Remember all the hoopla about Scott Walker’s deal with Foxconn? As the New Yorker summarized it,
When it was signed, less than two years ago, the deal that Wisconsin struck with the electronics giant Foxconn contained all kinds of headline-grabbing numbers: the company promised a ten-billion-dollar investment in the state, a new 21.5-million-square-foot campus for manufacturing L.C.D. screens, and as many as thirteen thousand new jobs, paying an average wage of fifty-four thousand dollars a year. The manufacturing facility would be the Taiwan-based company’s first U.S. factory, and the prospect stirred the hopes of a region that still dreams of clawing back the middle-class factory jobs that were its pride in the middle of the twentieth century and that it lost to foreign competition long ago. As Dan Kaufman wrote for The New Yorker last year, the deal also appeared poised to give a boost to the reëlection prospects of Scott Walker, the conservative Republican who was then Wisconsin’s governor, who transformed the state into a bastion of conservative, free-market politics.
Scott Walker’s version of free markets differs rather considerably from mine; giving huge subsidies via tax abatements and other government goodies to large enterprises hardly equates to a competitive marketplace where manufacturers and sellers contend on equal terms with others.
Trump, of course, applauded the announcement as evidence that he–the self-described great dealmaker– was bringing manufacturing back to the U.S. (although from what I read, he had nothing to do with making the deal originally).
As the details of Walker’s great coup leaked out, and Wisconsin citizens found out what the state had promised, the coverage became considerably less rosy.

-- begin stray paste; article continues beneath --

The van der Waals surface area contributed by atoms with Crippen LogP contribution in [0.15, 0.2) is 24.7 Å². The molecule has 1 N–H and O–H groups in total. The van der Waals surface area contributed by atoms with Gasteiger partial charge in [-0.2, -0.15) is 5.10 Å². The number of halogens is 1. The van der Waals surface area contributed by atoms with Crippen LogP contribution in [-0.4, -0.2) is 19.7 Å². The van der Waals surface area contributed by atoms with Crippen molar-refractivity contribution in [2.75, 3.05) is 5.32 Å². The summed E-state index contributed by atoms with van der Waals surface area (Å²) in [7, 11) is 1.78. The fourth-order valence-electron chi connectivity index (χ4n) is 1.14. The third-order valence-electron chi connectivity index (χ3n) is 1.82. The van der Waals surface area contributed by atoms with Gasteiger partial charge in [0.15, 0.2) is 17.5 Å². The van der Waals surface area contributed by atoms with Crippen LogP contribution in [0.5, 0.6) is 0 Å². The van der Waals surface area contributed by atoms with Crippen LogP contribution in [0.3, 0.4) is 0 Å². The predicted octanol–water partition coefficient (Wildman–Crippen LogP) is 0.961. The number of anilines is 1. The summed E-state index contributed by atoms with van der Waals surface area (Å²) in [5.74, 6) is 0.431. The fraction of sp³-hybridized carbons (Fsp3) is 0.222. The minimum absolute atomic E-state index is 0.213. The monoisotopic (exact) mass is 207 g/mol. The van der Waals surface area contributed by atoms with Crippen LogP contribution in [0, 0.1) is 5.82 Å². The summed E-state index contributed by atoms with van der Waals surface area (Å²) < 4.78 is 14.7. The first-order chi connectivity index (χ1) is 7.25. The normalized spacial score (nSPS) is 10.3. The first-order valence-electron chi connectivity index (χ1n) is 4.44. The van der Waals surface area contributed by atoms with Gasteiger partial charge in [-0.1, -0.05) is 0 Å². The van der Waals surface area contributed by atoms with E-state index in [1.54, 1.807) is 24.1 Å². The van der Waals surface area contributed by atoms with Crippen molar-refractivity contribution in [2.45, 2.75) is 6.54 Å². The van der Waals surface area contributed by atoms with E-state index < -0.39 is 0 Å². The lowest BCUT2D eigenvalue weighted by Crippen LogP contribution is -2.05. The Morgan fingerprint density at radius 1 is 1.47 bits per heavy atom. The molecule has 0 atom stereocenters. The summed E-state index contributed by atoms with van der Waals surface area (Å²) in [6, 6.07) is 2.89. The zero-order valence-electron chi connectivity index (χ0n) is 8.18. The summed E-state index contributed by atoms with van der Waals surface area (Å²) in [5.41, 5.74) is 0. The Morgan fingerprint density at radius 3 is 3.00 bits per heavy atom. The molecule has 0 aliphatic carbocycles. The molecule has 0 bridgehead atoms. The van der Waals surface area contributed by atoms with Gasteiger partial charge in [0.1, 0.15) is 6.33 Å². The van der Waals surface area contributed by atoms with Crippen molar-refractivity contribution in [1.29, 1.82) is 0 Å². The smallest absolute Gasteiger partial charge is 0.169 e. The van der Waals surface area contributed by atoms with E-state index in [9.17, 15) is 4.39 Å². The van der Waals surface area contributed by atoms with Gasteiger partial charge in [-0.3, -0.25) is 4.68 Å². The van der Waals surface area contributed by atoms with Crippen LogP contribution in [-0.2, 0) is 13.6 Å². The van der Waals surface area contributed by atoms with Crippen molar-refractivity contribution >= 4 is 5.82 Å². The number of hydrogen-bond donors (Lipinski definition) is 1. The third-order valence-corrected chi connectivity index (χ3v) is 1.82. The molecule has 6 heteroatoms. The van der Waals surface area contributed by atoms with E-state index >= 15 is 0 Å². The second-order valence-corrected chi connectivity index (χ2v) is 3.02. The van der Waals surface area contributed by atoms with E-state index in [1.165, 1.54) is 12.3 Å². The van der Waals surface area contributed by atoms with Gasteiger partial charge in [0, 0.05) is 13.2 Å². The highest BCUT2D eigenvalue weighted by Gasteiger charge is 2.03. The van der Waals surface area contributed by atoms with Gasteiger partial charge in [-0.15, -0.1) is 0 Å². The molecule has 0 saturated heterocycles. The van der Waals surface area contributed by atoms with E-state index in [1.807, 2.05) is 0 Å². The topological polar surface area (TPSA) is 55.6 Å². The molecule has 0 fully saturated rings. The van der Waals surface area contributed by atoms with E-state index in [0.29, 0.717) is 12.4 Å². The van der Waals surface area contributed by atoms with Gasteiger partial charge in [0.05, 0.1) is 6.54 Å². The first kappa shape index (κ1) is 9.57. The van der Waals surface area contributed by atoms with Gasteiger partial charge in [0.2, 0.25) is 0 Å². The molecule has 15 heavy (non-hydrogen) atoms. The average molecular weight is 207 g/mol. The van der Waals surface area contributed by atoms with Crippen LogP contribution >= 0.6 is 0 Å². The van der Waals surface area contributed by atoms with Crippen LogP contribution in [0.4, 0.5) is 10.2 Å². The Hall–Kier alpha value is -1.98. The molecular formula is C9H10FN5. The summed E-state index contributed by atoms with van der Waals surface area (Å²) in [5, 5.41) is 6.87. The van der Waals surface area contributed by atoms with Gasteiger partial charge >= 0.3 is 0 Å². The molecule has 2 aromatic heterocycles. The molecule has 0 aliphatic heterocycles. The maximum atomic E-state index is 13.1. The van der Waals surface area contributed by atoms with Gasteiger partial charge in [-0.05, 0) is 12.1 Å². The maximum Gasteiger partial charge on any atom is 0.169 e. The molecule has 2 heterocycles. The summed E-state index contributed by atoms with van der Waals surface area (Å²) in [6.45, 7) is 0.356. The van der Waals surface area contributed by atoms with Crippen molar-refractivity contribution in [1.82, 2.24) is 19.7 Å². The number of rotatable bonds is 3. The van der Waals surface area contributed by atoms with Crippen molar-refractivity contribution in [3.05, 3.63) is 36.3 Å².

But since then Wisconsinites have found out a lot more about the $4.5 billion in taxpayer subsidies that Foxconn was promised—money the company was being given despite the dramatic cuts that the state has made, in recent years, to education, infrastructure, and other public spending—along with the pollution waivers and special legal privileges that it was granted and the bulldozing of neighborhoods that it needed to acquire the land it wanted.
Those details helped defeat Walker in the gubernatorial election. But the state was still on the hook for the promised subsidies.
To add insult to injury, the company recently–and significantly– backpedaled on its commitments, telling Reuters it isn’t even going to manufacture in Wisconsin, and will employ mainly research and development workers. As a result, some of the incentives the state originally promised will be left on the table, but others are irreversible. Millions of dollars of highway money have already been redirected to support Foxconn’s project, and a number of homeowners have been “cleared” from the area designated for the factory.
Time Magazine reported that, following a telephone call from Trump in the wake of the no-manufacturing announcement, the company said it would build a smaller factory after all.
I wonder what Trump promised them.
The Foxcomm scandal is just a particularly egregious example of corporate welfare; bribery ( subsidies and an absence of regulation) has become a commonplace element of what is delicately called “economic development.”
This clusterf**k is simply added evidence that America’s economic system is corporatism, not market capitalism. The dictionary defines corporatism as the control of a state or organization by large interest groups, and adds that “fascism was the high point of corporatism.”
Real capitalists are screwed.